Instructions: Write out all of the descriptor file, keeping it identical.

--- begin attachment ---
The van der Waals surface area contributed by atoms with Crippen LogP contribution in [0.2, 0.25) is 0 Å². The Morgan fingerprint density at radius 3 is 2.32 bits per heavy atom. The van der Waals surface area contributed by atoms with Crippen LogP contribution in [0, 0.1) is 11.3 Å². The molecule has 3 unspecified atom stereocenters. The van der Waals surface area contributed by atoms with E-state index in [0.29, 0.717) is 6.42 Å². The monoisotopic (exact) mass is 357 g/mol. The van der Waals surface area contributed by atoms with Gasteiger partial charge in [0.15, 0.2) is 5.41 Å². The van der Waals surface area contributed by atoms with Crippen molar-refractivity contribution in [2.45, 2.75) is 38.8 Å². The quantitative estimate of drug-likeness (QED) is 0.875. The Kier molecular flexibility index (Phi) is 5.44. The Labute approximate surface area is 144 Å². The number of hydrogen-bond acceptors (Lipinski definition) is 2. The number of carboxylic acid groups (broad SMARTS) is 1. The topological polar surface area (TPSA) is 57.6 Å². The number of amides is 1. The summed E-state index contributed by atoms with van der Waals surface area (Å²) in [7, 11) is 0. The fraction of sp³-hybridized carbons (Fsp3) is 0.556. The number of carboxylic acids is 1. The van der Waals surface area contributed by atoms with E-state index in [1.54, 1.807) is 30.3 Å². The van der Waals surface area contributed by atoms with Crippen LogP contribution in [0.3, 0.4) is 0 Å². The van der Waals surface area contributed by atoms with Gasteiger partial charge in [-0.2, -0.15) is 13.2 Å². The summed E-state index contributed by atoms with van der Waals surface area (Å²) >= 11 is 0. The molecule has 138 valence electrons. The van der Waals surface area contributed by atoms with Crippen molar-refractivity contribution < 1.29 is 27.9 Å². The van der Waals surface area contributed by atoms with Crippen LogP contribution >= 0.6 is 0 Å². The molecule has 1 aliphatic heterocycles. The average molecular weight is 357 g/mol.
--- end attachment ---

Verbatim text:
The van der Waals surface area contributed by atoms with Crippen LogP contribution in [0.2, 0.25) is 0 Å². The Morgan fingerprint density at radius 3 is 2.32 bits per heavy atom. The van der Waals surface area contributed by atoms with Crippen LogP contribution in [0, 0.1) is 11.3 Å². The molecule has 3 unspecified atom stereocenters. The van der Waals surface area contributed by atoms with E-state index in [0.29, 0.717) is 6.42 Å². The monoisotopic (exact) mass is 357 g/mol. The van der Waals surface area contributed by atoms with Gasteiger partial charge in [0.15, 0.2) is 5.41 Å². The van der Waals surface area contributed by atoms with Crippen molar-refractivity contribution in [2.45, 2.75) is 38.8 Å². The quantitative estimate of drug-likeness (QED) is 0.875. The Kier molecular flexibility index (Phi) is 5.44. The Labute approximate surface area is 144 Å². The number of hydrogen-bond acceptors (Lipinski definition) is 2. The number of carboxylic acid groups (broad SMARTS) is 1. The topological polar surface area (TPSA) is 57.6 Å². The number of amides is 1. The summed E-state index contributed by atoms with van der Waals surface area (Å²) in [7, 11) is 0. The fraction of sp³-hybridized carbons (Fsp3) is 0.556. The number of carboxylic acids is 1. The van der Waals surface area contributed by atoms with E-state index in [1.54, 1.807) is 30.3 Å². The van der Waals surface area contributed by atoms with Crippen LogP contribution in [0.3, 0.4) is 0 Å². The van der Waals surface area contributed by atoms with Gasteiger partial charge in [-0.2, -0.15) is 13.2 Å². The summed E-state index contributed by atoms with van der Waals surface area (Å²) >= 11 is 0. The molecule has 138 valence electrons. The van der Waals surface area contributed by atoms with Crippen molar-refractivity contribution < 1.29 is 27.9 Å². The van der Waals surface area contributed by atoms with Crippen LogP contribution >= 0.6 is 0 Å². The molecule has 1 aliphatic heterocycles. The average molecular weight is 357 g/mol.